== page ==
Tags Posts tagged with "Jharkhand government"

Jharkhand government

Pollution is an issue which is directly connected with the lives of the citizens whether it’s the environmental pollution sound pollution or pollution of the rivers. Delhi these days is in the grip of polluted air due to just concluded Deepawali but even before and after the festival of cracker it’s creating havoc with the lives of its citizens as Delhites suffer the worst in terms of air and water pollution.

Hardly have we come out of the environmental pollution after Deepawali atleast minutely the National Green Tribunal which always takes care of the peoples’ health through its revolutionery orders to descipline and caution the pollution control agencies and government departments has yesterday casted serious aspersion on the Delhi government, the Delhi jal Board and other departments like DDA for not adequately complying with its orders to clean the river Yamuna and the major Najafgarh, Barapullah and other drains of Delhi whose untrated highly poisonous and hazardous water in myriad quantity flows into Yamuna to make it a river with poisonous pollutants highly disastrous for the health of Delhi citizens.

The 6000 crore project of the Delhi government under the charge of the then minister of Delhi government Kapil Mishra who is no more in AAP has gone into rough weather after the Delhi government had started an inquiry over the alleged corruption of several crores in DJB in connection with the water treatment plants to be constructed in cleaning of the bad water of the Najafgarh and other major drains of Delhi whose unsilted and higly poisionous water flows into river Yamuna.

The Delhi government has last year allocated the necessary fund to DJB for clean Yamuna programme but got inordinately delayed inviting the wrath of the NGT. Number of attempts were also made earlier to clean Yamuna through world bank aid of Rs 1500 crores but large scale mismanagement and corruption led to the Yamuna river being more polluted even today. Number of NGOS too get enough funds from the governmental sources but of no avail.

The condition of Yamuna at Nigam Bodh Ghat side where cremations take place is quite aweful with tons of heaps of waste materials, plastics, waste clothings , and even half burned bodies lying unattended and eaten by stray dogs could be witnessed at isolated river side spots. Hundreds of idols during Durga Puja, Ganeshotsav etc are immersed in Yamuna. Hundreds of thousands of litres of poisonous water from the drains of various parts of Delhi is flowed into Yamuna with no regulation.

The NGT has been issuing stringent directives and imposing heavy fines on the defaulters but the action at the level of the state authorities is so complacent and ignorant that the matter of YAMUNA cleansing gets delayed year after year and by the time the governments, officials and situations change.

But this time the NGT judge Swantra Kumar is extremely serious and has asked the CEO of Delhi Jal Board to file the reply in 10 days as to when would they finally finish the rejuvenation of Yamuna programme.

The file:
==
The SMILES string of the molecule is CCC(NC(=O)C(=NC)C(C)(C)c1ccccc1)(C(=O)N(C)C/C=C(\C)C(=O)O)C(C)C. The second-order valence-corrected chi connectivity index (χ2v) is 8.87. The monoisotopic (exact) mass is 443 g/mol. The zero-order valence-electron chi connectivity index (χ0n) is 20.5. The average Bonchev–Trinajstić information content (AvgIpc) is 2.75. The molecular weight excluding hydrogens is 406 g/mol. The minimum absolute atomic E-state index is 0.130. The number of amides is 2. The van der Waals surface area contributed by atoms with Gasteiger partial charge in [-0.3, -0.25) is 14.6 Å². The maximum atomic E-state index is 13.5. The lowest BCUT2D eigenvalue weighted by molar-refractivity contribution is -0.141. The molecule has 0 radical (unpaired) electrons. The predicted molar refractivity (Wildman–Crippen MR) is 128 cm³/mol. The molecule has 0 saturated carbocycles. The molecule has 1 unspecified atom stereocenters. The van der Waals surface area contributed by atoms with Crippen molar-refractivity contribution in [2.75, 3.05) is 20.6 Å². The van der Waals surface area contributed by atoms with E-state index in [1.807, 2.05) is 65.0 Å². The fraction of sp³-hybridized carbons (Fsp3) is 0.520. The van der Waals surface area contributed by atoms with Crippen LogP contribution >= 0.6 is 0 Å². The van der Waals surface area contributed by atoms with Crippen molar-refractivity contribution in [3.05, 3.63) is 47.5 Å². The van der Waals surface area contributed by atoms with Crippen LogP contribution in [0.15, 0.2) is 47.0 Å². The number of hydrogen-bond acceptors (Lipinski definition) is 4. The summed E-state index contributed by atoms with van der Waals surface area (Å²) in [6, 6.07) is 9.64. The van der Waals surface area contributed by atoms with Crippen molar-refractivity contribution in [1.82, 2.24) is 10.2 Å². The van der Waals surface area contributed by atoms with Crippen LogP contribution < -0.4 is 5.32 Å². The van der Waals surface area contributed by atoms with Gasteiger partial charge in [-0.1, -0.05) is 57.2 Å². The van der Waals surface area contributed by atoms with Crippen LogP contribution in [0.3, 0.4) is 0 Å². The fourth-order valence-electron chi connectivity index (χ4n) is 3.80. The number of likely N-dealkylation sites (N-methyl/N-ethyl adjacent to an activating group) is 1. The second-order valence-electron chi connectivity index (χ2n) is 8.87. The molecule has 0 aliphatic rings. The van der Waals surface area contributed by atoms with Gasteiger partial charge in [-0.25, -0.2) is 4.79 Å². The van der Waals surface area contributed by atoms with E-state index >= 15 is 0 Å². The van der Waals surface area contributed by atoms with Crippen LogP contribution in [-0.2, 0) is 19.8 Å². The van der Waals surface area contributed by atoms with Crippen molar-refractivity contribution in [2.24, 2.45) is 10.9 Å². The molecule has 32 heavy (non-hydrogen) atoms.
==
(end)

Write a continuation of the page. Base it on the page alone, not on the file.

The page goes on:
The legal authority of the government to ban books flows from Section 95 of the Code of Criminal Procedure.

Jharkhand government has banned the Sahitya Akademi awardee Hansda Sowvendra Shekhar’s 2015 book, The Adivasi Will Not Dance, for portraying the Santhal community “in bad light”. And a civil judge at Delhi’s Karkardooma Court, restrained the sale of Priyanka Pathak-Narain’s new book on Baba Ramdev, titled Godman to Tycoon.

These decisions reveal a few things about our legal system:

  • Achieving censorship through law is an almost costless enterprise.
  • A strong, judicial commitment to free speech does not exist.

Under Section 96 of the CrPC, any person aggrieved by the government’s order has the right to challenge it before the high court of that State. The legal authority of the government to ban books flows from Section 95 of the Code of Criminal Procedure. However, there are several problems with section 95:

  • It allows governments to ban publications without having to prove, before a court of law, that any law has been broken.
  • It ensures that the economic burden of a ban falls upon the writer or the publisher.
  • It also ensures that while the court deliberates and decides the matter, the default position remains that of the ban.

In an 11-page order, the civil judge of Karkardooma stated that he had given the book a “cursory reading”, and examined the “specific portion” produced by Baba Ramdev’s lawyers in court which he found to be potentially defamatory. On this basis, he restrained the publication and sale of the book.

The solution for this problem is a social reform which:

  • Repeals Sections 95 and 96.
  • Takes the power of banning books out of the hands of the government, and stipulate that if indeed the government wants to ban a book, it must approach a court and demonstrate, with clear and cogent evidence, what laws have been broken that warrant a ban.